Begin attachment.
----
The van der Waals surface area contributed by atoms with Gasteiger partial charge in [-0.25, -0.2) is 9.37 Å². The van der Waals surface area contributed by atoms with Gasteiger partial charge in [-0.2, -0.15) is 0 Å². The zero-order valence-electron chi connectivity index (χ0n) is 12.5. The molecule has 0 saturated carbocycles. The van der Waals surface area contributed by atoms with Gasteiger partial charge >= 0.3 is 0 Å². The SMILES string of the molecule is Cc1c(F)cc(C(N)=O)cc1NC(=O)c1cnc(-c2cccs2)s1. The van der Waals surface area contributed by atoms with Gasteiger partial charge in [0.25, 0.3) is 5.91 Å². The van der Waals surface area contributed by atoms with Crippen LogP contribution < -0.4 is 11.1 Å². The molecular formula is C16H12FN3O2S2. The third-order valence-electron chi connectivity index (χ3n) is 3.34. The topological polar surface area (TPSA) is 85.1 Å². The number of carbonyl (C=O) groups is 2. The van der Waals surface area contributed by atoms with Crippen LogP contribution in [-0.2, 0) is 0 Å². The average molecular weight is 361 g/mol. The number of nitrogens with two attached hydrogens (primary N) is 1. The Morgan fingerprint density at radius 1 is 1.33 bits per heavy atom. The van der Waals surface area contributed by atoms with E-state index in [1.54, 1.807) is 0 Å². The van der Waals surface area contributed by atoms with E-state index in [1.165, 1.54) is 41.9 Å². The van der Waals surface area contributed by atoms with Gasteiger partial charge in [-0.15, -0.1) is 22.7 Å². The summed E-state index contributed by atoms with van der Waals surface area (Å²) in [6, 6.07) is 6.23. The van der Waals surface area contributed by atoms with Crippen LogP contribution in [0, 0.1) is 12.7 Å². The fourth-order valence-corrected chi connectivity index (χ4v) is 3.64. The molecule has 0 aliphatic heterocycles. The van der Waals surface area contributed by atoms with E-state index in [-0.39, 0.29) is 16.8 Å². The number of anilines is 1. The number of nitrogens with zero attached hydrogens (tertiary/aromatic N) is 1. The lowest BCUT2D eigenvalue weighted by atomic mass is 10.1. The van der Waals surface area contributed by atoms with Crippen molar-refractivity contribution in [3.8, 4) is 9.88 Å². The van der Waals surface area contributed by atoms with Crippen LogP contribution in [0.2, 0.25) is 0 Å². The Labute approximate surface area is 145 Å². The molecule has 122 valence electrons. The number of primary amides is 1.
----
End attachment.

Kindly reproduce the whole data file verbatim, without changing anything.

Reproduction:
The van der Waals surface area contributed by atoms with Gasteiger partial charge in [-0.25, -0.2) is 9.37 Å². The van der Waals surface area contributed by atoms with Gasteiger partial charge in [-0.2, -0.15) is 0 Å². The zero-order valence-electron chi connectivity index (χ0n) is 12.5. The molecule has 0 saturated carbocycles. The van der Waals surface area contributed by atoms with Gasteiger partial charge >= 0.3 is 0 Å². The SMILES string of the molecule is Cc1c(F)cc(C(N)=O)cc1NC(=O)c1cnc(-c2cccs2)s1. The van der Waals surface area contributed by atoms with Gasteiger partial charge in [0.25, 0.3) is 5.91 Å². The van der Waals surface area contributed by atoms with Crippen LogP contribution < -0.4 is 11.1 Å². The molecular formula is C16H12FN3O2S2. The third-order valence-electron chi connectivity index (χ3n) is 3.34. The topological polar surface area (TPSA) is 85.1 Å². The number of carbonyl (C=O) groups is 2. The van der Waals surface area contributed by atoms with Crippen LogP contribution in [-0.2, 0) is 0 Å². The average molecular weight is 361 g/mol. The number of nitrogens with two attached hydrogens (primary N) is 1. The Morgan fingerprint density at radius 1 is 1.33 bits per heavy atom. The van der Waals surface area contributed by atoms with E-state index in [1.54, 1.807) is 0 Å². The van der Waals surface area contributed by atoms with E-state index in [1.165, 1.54) is 41.9 Å². The van der Waals surface area contributed by atoms with Gasteiger partial charge in [-0.15, -0.1) is 22.7 Å². The summed E-state index contributed by atoms with van der Waals surface area (Å²) in [6, 6.07) is 6.23. The van der Waals surface area contributed by atoms with Crippen LogP contribution in [0, 0.1) is 12.7 Å². The fourth-order valence-corrected chi connectivity index (χ4v) is 3.64. The molecule has 0 aliphatic heterocycles. The van der Waals surface area contributed by atoms with E-state index in [-0.39, 0.29) is 16.8 Å². The number of anilines is 1. The number of nitrogens with zero attached hydrogens (tertiary/aromatic N) is 1. The lowest BCUT2D eigenvalue weighted by atomic mass is 10.1. The van der Waals surface area contributed by atoms with Crippen molar-refractivity contribution in [3.8, 4) is 9.88 Å². The van der Waals surface area contributed by atoms with Crippen LogP contribution in [0.2, 0.25) is 0 Å². The Labute approximate surface area is 145 Å². The molecule has 122 valence electrons. The number of primary amides is 1.